by Kenneth P. Roy, PhD, FASA, and Nathan Baxter
Until now, acoustics in commercial office buildings had not been a formal part of the Leadership in Energy and Environmental Design (LEED) rating systems except on a case-by-case basis. The new LEED v4 criteria, however, now takes into account the value of good acoustics in enhancing occupant satisfaction and productivity.
Under LEED v4, it is now possible to qualify for two points toward the new Acoustic Performance credit in the Indoor Environmental Quality (EQ) section of the Interior Design and Construction (Commercial Interiors) rating system, and one point in the Building Design and Construction (New Construction) system.
The intent of the credit in both systems is to provide workspaces that promote occupants’ well-being, productivity, and communications through acoustic design that takes into account HVAC background noise, sound isolation, reverberation time, and sound reinforcement and masking systems.
Measures that can be taken in new construction projects to enhance the acoustic environment of commercial office spaces and, at the same time, meet LEED acoustic criteria will be described in this article. However, it is important to note the same measures can also be taken in retrofit and renovation projects as well—regardless of whether green certification is being sought.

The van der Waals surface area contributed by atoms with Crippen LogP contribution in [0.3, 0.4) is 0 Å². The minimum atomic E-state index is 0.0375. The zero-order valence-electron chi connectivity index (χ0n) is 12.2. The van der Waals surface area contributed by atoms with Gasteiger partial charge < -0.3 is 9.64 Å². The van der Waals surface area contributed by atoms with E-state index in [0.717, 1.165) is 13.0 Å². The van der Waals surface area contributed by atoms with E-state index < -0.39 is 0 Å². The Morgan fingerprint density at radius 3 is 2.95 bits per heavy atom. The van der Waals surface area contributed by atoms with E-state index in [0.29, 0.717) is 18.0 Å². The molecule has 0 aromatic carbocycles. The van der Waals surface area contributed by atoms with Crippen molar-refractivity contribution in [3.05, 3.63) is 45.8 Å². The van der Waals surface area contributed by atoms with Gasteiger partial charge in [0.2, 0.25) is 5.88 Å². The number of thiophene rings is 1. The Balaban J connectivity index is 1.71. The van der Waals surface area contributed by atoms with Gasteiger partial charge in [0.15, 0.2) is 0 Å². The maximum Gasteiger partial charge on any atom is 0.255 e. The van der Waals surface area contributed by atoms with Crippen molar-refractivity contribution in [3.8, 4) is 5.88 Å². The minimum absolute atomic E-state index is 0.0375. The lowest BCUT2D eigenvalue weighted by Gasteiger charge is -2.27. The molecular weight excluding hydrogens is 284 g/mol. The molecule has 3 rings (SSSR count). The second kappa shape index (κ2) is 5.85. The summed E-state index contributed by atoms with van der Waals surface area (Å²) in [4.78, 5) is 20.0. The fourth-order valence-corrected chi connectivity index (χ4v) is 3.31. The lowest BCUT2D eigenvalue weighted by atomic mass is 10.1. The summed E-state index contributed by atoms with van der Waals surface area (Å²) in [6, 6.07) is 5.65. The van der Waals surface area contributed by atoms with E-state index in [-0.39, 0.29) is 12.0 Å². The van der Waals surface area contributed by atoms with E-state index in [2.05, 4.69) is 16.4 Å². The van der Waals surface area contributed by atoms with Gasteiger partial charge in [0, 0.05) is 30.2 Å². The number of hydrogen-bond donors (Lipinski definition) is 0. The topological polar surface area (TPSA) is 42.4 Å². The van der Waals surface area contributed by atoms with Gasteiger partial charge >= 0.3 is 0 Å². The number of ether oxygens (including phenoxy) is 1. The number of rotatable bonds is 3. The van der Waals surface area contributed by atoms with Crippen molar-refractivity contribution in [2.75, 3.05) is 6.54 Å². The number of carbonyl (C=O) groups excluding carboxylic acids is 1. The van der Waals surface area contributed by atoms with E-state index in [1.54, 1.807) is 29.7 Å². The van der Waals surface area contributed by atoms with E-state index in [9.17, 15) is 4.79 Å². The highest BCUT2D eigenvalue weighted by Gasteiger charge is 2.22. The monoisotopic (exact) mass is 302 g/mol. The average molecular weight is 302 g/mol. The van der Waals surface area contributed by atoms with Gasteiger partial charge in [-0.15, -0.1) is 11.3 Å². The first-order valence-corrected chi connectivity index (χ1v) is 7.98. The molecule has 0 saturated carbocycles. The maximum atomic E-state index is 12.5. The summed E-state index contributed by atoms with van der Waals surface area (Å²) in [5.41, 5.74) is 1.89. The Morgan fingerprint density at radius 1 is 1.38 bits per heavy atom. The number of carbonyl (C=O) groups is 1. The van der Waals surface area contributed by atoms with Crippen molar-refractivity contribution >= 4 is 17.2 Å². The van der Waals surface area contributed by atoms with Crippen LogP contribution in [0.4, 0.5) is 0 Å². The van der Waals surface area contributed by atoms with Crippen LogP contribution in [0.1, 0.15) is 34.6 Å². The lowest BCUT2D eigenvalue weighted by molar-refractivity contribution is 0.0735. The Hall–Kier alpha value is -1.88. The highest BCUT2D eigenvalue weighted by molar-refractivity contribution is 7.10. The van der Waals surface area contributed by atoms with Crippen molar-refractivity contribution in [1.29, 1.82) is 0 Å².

The addition of acoustic performance to the LEED rating systems recognizes the results of occupant surveys the Center for the Built Environment (CBE) has conducted over the years. For example, CBE surveyed nearly 22,000 occupants in U.S. commercial office buildings and found acoustic quality to be the only negative factor in terms of the indoor environment. On a scale of +3.0 (satisfied) to −3.0 (dissatisfied), acoustics scored −0.30.
Additionally, nearly 5000 occupants were surveyed in LEED-certified office buildings, and acoustics was once again the only negative factor (−0.35). In terms of acoustics, there is little differentiation between LEED buildings and non-LEED buildings.
CBE survey results in office buildings also show the higher the LEED certification level, the lower the occupant satisfaction with acoustics. Acoustic satisfaction measured −0.53 in Platinum buildings, −0.47 in Gold, and −0.16 in Silver. As architects strive for higher certification levels, acoustics seem to be overlooked in preference to accumulating points.
The studies also indicate most of the acoustic complaints relate to speech privacy—overhearing an unwanted conversation or even the feeling one is being overheard. Keeping private conversations private is thus a key concern in conference rooms, executive offices, and other similar spaces in an office environment.
The degree of speech privacy attained in a particular space is indicated by its Privacy Index (PI). Expressed as a percentage, it takes into account the acoustical performance of everything in the space, including ceiling, walls, floorcovering, furniture, and background noise level. The higher the percentage, the better the speech privacy.
The recognized levels of speech privacy as defined by ASTM E1130, Standard Test Method for Objective Measurement of Speech Privacy in Open-plan Spaces Using Articulation Index, are covered in the following paragraphs.